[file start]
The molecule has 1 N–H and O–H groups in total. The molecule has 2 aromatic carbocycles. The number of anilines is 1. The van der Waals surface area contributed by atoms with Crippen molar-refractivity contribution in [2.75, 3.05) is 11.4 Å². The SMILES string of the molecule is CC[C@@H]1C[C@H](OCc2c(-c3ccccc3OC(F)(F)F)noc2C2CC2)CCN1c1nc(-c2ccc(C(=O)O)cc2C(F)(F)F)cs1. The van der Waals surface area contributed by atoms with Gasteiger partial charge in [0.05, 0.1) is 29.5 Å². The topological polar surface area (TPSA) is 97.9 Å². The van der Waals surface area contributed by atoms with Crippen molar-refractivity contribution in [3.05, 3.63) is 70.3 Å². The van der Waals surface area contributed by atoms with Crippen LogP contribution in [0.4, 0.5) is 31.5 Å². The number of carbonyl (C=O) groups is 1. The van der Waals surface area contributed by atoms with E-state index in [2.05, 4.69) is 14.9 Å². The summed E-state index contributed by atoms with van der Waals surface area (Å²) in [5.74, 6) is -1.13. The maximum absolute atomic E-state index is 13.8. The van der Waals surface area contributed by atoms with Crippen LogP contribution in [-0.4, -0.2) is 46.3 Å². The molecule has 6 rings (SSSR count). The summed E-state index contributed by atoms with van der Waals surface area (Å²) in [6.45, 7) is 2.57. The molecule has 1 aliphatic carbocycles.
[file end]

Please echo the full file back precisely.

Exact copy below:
The molecule has 1 N–H and O–H groups in total. The molecule has 2 aromatic carbocycles. The number of anilines is 1. The van der Waals surface area contributed by atoms with Crippen molar-refractivity contribution in [2.75, 3.05) is 11.4 Å². The SMILES string of the molecule is CC[C@@H]1C[C@H](OCc2c(-c3ccccc3OC(F)(F)F)noc2C2CC2)CCN1c1nc(-c2ccc(C(=O)O)cc2C(F)(F)F)cs1. The van der Waals surface area contributed by atoms with Gasteiger partial charge in [0.05, 0.1) is 29.5 Å². The topological polar surface area (TPSA) is 97.9 Å². The van der Waals surface area contributed by atoms with Crippen molar-refractivity contribution in [3.05, 3.63) is 70.3 Å². The van der Waals surface area contributed by atoms with Crippen LogP contribution in [0.4, 0.5) is 31.5 Å². The number of carbonyl (C=O) groups is 1. The van der Waals surface area contributed by atoms with E-state index in [2.05, 4.69) is 14.9 Å². The summed E-state index contributed by atoms with van der Waals surface area (Å²) in [5.74, 6) is -1.13. The maximum absolute atomic E-state index is 13.8. The van der Waals surface area contributed by atoms with Crippen LogP contribution in [-0.4, -0.2) is 46.3 Å². The molecule has 6 rings (SSSR count). The summed E-state index contributed by atoms with van der Waals surface area (Å²) in [6.45, 7) is 2.57. The molecule has 1 aliphatic carbocycles.